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Alaska Legislature's pipedreams could cost state nearly $1 billion

Pat Forgey
The Alaska House of Representatives on Monday passed a bill that calls for spending $225 million on prep work and planning for a small-volume pipeline to move natural gas from the North Slope to Southcentral Alaska. The line would supply gas to Alaska's largest urban centers, including Fairbanks and Anchorage, both of which are facing energy shortages. istockphoto

With Alaska already committed to spending up to $500 million to spur construction of a natural gas pipeline, now there's a legislative push to spend hundreds of millions of dollars more on another pipeline.

In the end, the state could end up spending nearly $1 billion on two pipeline proposals with no guarantees that either line will ever be built. And this comes as the Alaska Legislature is also contemplating a multibillion-dollar tax break on oil companies, one that would spawn budget shortfalls in years to come.

The Alaska House of Representatives on Monday passed a bill that calls for spending $225 million on prep work and planning for a small-volume pipeline to move natural gas from the North Slope to Southcentral Alaska. The line would supply gas to Alaska's largest urban centers, including Fairbanks and Anchorage, both of which are facing energy shortages.

"This bill is on an extremely accelerated schedule," said Sen. Hollis French, D-Anchorage, and a member of the Senate Resources Committee, which began hearing the bill this week.

The line being pushed by legislative leaders, including House Speaker Mike Chenault, R-Nikiski, is known as "ASAP." It is being developed by the state-created Alaska Gasline Development Corp., and would bring as much as 500 million cubic feet of natural gas per day to Alaska residents and possibly supply a liquefied natural gas (LNG) export operation to markets in Asia or elsewhere.

Given economies of scale in the pipeline business, the cost to consumers of gas from the small line is assumed to be far higher than the cost from a larger line. And for more than four years, the state has been pursuing a larger pipeline, too.

Progress on that line began with great fanfare in 2008 when the Legislature passed the Alaska Gasline Inducement Act, championed by then-Gov. Sarah Palin. Under AGIA, pipeline builder TransCanada Corp. was chosen to begin preliminary work on the pipeline in exchange for up to $500 million in state subsidies.

Changing American gas markets, however, have resulted in a shift in focus of the AGIA line from supplying gas to the Midwest to exporting LNG to overseas markets. Three companies holding rights to develop much of the North Slope's natural gas reserves -- Exxon Mobil Corp., BP and ConocoPhillips -- have partnered with TransCanada to pursue the project, which they estimate could cost more than $65 billion.

TransCanada and its partners report they're making progress with the AGIA project, but Chenault is skeptical, saying that only the ASAP line has "momentum."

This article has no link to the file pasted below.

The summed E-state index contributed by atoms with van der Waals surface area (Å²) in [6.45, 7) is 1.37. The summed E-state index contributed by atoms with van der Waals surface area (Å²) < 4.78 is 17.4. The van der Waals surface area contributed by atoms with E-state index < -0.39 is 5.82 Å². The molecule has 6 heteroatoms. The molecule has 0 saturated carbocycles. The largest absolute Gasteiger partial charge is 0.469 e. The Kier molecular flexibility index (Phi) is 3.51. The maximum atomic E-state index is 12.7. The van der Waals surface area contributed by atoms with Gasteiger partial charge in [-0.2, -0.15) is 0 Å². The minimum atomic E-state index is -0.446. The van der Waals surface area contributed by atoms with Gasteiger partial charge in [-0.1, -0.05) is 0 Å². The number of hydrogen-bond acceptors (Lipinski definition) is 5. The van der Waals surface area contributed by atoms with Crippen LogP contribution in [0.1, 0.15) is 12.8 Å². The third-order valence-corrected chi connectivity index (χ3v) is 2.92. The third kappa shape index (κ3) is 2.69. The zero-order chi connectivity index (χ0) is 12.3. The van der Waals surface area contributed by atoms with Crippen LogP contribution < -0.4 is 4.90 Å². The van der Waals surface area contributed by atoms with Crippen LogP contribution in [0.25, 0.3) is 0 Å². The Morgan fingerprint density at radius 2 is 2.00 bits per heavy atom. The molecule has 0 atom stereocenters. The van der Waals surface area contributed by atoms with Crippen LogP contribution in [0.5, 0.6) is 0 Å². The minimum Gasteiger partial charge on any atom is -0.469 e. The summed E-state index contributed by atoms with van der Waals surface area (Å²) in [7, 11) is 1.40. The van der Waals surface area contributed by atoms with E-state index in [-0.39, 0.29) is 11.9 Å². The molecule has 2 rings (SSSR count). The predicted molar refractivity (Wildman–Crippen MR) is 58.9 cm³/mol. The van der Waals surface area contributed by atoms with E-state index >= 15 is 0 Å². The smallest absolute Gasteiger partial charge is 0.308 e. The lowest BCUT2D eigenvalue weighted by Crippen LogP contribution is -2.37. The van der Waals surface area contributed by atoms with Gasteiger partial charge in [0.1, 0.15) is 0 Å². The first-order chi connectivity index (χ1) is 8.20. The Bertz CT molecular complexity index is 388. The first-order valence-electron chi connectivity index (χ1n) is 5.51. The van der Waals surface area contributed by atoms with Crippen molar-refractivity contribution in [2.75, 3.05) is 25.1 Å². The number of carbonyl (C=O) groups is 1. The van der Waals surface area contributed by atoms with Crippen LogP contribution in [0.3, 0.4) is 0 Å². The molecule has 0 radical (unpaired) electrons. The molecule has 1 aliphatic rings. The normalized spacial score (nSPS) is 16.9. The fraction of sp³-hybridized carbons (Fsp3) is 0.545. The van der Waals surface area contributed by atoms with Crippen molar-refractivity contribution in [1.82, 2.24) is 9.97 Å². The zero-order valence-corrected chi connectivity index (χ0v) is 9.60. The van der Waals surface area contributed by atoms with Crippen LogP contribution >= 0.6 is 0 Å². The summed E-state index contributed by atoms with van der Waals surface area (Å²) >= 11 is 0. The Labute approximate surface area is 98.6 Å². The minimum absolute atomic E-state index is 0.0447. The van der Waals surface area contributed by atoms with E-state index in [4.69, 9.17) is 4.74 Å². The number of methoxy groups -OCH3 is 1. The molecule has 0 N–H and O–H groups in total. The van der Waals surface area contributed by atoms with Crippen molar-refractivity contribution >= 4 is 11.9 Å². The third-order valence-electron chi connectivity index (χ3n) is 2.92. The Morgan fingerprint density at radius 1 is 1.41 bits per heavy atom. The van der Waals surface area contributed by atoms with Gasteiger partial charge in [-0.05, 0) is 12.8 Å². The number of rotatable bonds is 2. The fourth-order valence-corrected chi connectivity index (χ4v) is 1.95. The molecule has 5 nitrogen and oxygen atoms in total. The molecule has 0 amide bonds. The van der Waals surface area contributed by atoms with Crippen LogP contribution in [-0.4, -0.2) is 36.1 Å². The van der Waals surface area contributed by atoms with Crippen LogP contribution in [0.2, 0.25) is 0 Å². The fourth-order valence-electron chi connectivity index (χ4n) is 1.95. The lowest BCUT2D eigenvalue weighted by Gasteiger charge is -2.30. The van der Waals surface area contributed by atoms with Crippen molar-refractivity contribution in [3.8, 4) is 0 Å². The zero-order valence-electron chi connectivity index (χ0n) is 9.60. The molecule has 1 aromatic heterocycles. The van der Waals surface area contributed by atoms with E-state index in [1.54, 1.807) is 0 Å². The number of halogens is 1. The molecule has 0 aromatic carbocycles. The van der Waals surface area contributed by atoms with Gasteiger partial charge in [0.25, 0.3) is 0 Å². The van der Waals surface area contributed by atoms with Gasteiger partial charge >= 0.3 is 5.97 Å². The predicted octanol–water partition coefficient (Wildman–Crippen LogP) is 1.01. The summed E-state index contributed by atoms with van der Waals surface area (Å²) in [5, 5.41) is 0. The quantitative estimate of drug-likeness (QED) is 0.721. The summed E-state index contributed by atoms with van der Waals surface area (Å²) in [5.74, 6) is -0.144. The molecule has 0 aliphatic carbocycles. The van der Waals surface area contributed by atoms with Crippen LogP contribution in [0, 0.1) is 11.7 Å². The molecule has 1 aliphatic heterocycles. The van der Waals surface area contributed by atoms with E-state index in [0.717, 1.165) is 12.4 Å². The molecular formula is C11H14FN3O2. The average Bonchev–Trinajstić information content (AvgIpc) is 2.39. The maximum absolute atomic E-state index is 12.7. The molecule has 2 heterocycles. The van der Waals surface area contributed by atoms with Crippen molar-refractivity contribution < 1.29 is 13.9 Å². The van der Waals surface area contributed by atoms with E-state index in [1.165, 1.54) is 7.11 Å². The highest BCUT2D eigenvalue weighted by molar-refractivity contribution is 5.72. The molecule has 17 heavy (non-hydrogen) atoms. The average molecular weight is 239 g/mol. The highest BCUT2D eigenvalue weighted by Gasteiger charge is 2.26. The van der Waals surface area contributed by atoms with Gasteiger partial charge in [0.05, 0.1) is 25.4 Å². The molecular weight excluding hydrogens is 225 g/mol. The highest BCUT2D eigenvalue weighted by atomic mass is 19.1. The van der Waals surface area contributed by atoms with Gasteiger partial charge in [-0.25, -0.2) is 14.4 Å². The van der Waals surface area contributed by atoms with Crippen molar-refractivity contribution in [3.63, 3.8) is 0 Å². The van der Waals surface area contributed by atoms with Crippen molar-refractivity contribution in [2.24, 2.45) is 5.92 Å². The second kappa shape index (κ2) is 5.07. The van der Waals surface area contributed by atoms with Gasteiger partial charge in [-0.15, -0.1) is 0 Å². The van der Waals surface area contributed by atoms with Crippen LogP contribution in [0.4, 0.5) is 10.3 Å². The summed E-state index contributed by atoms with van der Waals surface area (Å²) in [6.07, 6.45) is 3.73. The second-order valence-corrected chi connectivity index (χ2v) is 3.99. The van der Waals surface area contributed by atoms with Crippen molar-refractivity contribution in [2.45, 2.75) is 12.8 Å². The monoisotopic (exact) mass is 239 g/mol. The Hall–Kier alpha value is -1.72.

While the AGIA line has a cost limit to the state of $500 million, about half of which has already been spent, the ASAP line is expected to cost about $400 million to get going, with $225 million being sought this year alone in House Bill 4.

How these two separate pipelines might complement or challenge each other is now being discussed in the Senate.

When the House passed funding for ASAP on Monday, supporters said they hoped the two lines would somehow work together, with the ASAP line possibly even putting pressure on the backers of the AGIA line to move faster in getting a pipeline built.

That's possible, French said, but he warns that some provisions of House Bill 4 seem to clash with the AGIA commitments the state has already made. It is possible the provisions of House Bill 4 could be used as a backdoor repeal of AGIA by blocking further state subsidies, he said. One provision in House Bill 4 states that AGIA would no longer be enforceable if TransCanada no longer receives subsidies.

"There is concern that there is a sort of loophole with which the Legislature could, by stopping the funding of AGIA reimbursements, create an opening for this alternative pipeline," French said of the ASAP proposal.

Under AGIA, the state is prohibited from supporting any other natural gas pipeline that transports more than 500 million cubic feet of natural gas per day, a limitation that ASAP sponsors have complained about. The AGIA line would move up to 4 billion cubic feet of gas per day.

"Unfortunately, we are limited by the statutes that we passed a number of years ago," Chenault said. The ASAP line would be more profitable if it could carry more gas than it is allowed under AGIA, supporters say.

There is also a possibility that ASAP and AGIA could merge, enabling the state to take advantage of work done on both projects. "A merged or larger project could be even more beneficial" to the state, Rena Delbridge, an aide to ASAP cheerleader Rep. Mike Hawker, told the Senate Resources Committee.

A large part of TransCanada's work so far is on the northern part of the line, work that might be able to be merged with the work already done on the ASAP line, she said.

Sen. Lesil McGuire, R-Anchorage, who sits on the Senate Resources Committee, was skeptical of AGIA's progress, questioning when the state will look for an "exit strategy" on that effort.

McGuire and ASAP's primary backers Chenault and Hawker were key opponents of the AGIA license for TransCanada when the Legislature adopted it several years ago.

Contact Pat Forgey at pat(at)alaskadispatch.com